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Do You Know What Makes a Continent a Continent?

Team StoryWeavers|September 21, 2022, 15:23 IST|

We all know which the continents are when we look at a map of the world. We have seven of them as we learn in school. But do we all know what a continent is? What about the how of continents? If your curiosity has been piqued, let’s dive into finding out how continents are formed and what really makes a continent a ‘continent’!

What are continents?

Continents are one of seven giant land masses on the surface of the Earth, divided by oceans. Geologically, a continent is composed of rocks with lower density than those on the seafloor or the Earth’s mantle.

The planet began with one single land mass in the Mesozoic Era. Plate tectonics and continental drift have changed continental composition over time. To understand continents better, first we need to understand how they were formed.

What is the Earth made of?

When talking about continents, we also need to learn about Earth’s surface. As the Earth was forming out of space debris, the intensity of the Earth’s gravity made the inside of the planet heat up.

Core, Mantle, and Crust

As the heat kept increasing, the rocky material melted and started to rise to the surface. Once they rose up and cooled down, they formed into the Earth’s crust. Material that was heavier sank toward the Earth’s core. This process created the Earth’s three main layers: the core, the mantle, and the crust.

Plate Tectonics

The crust and the top portion of the mantle are more rigid and act like a shell around the planet. That shell is broken up into massive sections called tectonic plates. The heat emanating from the core causes these plates to slide around on the molten mantle that is below, as they have been for millions of years. Scientists believe that the interaction of these plates through a process called plate tectonics is what contributed to the creation of continents.

How Continents are Formed: Subduction

Scientists have also put forth the theory that continents formed as tectonic plates collided, and the edges of the plate slid beneath one another. The material then continued to build up along the edges or boundaries of tectonic plates during a process called subduction.

As heavier parts of the crust subducted toward the mantle, they would melt in the intense heat. Eventually, these melted bits or magma rose through the overlying plate, burst out as lava, and hardened into igneous rocks when they cooled again.

These rocks formed into small volcanic islands on the ocean’s surface, growing over time as more and more lava flowed. But that’s not where the process ends; even these plates carrying islands would subduct! Although the islands did not descend into the mantle, the material of one would fuse with that of other islands on neighbouring plates. This created bigger landmasses leading to the continents!

What makes a continent a continent?

And finally, we reach the most curious question: what makes a continent, a continent? For a long time continents were generally understood to be continuous expanses of land. These include Africa, Antarctica, Asia, Australia, Europe, North America, and South America. A continent today is defined more by the plate it’s on, and sometimes a smaller plate next to it.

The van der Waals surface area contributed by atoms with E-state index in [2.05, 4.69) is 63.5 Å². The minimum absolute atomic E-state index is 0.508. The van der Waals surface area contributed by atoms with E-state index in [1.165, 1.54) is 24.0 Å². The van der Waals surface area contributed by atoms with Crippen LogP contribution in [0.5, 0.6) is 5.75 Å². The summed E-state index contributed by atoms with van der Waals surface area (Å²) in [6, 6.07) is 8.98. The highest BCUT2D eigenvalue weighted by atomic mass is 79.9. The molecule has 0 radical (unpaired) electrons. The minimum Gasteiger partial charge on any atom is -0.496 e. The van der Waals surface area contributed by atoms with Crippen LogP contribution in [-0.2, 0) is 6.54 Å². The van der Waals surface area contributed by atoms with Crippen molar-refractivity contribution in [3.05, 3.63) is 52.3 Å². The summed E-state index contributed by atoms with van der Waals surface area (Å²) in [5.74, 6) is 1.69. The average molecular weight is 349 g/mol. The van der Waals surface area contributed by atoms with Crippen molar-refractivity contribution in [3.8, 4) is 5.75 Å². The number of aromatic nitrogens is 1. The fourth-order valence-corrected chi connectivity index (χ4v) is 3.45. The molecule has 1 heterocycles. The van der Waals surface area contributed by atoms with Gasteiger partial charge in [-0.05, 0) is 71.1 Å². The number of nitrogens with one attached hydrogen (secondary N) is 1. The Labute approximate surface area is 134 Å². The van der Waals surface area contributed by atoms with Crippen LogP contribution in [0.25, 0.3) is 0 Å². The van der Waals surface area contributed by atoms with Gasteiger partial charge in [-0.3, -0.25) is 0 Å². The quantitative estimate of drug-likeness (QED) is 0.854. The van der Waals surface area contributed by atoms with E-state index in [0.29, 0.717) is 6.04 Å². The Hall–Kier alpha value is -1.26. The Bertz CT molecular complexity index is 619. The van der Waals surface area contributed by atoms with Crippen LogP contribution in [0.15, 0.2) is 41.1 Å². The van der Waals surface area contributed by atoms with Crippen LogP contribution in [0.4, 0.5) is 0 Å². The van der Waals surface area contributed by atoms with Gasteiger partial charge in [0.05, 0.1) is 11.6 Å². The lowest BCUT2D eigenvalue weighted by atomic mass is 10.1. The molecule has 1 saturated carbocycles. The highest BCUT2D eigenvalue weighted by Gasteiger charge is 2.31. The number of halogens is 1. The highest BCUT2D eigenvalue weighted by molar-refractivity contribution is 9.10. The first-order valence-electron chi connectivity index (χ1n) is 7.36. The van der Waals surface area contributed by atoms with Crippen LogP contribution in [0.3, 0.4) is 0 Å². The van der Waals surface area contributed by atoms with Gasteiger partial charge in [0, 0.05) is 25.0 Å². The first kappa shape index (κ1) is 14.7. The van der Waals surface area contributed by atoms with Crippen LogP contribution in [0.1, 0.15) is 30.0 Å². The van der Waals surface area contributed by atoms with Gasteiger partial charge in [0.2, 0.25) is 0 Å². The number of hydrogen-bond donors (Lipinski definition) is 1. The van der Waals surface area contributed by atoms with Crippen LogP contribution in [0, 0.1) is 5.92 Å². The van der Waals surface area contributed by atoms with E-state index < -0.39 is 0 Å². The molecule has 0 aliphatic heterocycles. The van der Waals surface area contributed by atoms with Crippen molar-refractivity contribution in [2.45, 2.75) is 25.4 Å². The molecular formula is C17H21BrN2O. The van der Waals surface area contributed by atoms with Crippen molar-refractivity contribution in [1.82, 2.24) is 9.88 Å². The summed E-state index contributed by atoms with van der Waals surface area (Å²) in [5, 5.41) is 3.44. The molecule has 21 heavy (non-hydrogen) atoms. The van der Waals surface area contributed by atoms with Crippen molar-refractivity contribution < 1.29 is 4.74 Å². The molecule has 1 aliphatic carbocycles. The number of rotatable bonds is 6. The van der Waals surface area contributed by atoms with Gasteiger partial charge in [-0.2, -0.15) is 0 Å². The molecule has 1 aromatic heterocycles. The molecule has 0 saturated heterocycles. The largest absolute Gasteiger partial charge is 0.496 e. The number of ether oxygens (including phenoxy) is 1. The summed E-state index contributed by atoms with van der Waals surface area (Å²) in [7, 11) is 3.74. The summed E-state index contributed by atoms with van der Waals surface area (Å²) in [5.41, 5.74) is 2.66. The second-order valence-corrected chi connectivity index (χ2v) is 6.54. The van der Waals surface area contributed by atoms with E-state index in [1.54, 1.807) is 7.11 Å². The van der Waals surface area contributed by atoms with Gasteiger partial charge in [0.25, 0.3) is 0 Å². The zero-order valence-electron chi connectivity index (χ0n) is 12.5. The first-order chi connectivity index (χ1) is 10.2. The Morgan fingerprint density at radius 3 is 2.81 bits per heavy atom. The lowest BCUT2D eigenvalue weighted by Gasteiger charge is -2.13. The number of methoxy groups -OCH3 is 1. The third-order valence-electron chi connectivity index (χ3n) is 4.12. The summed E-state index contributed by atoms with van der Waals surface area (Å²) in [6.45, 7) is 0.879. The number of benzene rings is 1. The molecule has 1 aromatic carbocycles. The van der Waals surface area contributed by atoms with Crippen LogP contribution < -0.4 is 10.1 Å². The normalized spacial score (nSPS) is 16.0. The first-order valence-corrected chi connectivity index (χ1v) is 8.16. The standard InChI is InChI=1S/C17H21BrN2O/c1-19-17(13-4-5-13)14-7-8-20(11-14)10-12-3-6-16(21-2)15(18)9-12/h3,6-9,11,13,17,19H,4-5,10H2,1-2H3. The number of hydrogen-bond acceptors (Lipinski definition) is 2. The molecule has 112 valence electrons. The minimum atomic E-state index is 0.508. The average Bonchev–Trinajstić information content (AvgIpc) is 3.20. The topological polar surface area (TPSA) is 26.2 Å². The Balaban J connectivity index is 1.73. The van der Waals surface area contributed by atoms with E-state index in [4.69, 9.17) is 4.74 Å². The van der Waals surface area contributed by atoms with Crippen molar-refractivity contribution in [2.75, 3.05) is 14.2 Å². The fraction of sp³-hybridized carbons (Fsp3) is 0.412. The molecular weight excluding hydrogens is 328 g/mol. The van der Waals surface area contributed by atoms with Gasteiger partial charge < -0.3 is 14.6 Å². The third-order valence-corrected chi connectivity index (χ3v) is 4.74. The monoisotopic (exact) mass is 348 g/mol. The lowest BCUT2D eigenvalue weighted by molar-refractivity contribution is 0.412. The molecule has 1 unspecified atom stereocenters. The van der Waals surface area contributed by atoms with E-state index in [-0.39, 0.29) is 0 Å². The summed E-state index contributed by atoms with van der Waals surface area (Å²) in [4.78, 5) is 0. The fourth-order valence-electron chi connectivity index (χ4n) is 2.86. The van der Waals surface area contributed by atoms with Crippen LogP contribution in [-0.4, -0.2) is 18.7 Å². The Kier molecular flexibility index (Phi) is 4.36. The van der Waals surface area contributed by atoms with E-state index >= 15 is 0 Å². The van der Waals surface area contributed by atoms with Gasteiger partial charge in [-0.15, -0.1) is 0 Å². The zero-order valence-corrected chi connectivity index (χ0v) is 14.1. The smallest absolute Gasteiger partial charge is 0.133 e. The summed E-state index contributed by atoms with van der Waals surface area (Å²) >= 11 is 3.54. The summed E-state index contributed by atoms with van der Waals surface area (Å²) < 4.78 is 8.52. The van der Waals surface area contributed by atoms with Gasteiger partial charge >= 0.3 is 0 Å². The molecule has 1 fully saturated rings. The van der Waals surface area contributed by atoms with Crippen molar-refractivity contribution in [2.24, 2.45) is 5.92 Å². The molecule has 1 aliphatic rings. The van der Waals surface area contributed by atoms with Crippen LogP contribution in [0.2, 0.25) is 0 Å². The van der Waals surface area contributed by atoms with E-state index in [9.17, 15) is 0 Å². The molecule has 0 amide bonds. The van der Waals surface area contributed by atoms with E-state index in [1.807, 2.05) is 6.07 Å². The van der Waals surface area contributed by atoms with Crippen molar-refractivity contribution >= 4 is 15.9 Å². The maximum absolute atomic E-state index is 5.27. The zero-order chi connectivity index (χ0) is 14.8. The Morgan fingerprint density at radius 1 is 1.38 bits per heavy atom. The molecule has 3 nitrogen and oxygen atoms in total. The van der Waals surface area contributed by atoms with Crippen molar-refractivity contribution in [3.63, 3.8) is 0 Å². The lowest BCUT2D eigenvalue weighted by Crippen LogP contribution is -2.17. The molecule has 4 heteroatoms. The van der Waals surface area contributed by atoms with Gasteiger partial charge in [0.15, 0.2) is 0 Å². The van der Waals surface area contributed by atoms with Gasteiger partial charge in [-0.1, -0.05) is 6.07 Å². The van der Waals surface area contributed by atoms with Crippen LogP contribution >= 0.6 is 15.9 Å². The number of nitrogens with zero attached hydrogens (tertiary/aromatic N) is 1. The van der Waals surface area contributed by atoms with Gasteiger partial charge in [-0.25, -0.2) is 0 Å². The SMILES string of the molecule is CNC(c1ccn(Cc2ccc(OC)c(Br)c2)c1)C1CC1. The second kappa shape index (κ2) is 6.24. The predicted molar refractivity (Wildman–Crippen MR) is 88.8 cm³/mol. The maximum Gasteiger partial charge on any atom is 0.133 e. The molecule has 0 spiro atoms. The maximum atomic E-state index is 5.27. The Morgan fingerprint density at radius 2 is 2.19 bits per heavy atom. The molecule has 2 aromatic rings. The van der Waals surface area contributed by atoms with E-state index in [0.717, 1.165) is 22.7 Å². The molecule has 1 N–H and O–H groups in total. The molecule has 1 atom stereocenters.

When it comes to geological designation, scientists also include islands associated with that continent as a part of it. For example, Japan is included as a part of the continent of Asia, and Greenland and as well as all the islands in the Caribbean Sea are defined as being part of North America.

Depending on which education system your country follows, you could either learn that there are six or seven continents! For example, if you studied geography in Russia, Eastern Europe, and Japan you’d learn the six-continent model that combines Eurasia. While if you were studying it in Latin America and many parts of Europe, you would learn another six-continent model that combines North and South America.

Ultimately, answering the question ‘what is a continent’ comes down more to convention that is followed than strict definition. We must also remember that tectonic plates are continuing their movement, just like advancements in scientific discoveries and understanding!

Did you enjoy reading about this? Let us know what you think in the comments below.

Be sure to check out more interesting articles like this below:

Is the Earth’s Core Twisting the Length Of Days?

Funniest War Ever: Canada and Denmark’s battle for a rock in the Atlantic

Tonga Volcano: An Eruption that Created Ripples Halfway Across the World!

About the Author

Adrija is a writer, dancer, and artist, who loves to learn (about everything). She has grown up in many places and still carries a big love for all things travel and culture. Adrija loves fantasy, science-fiction and anything that transports her to magical worlds. Her favourite books include Harry Potter and The Hitchhiker’s Guide to the Galaxy. She’s always on the lookout for cute animals to pet, places to explore, and good humans to share stories, laughter, and joy with.

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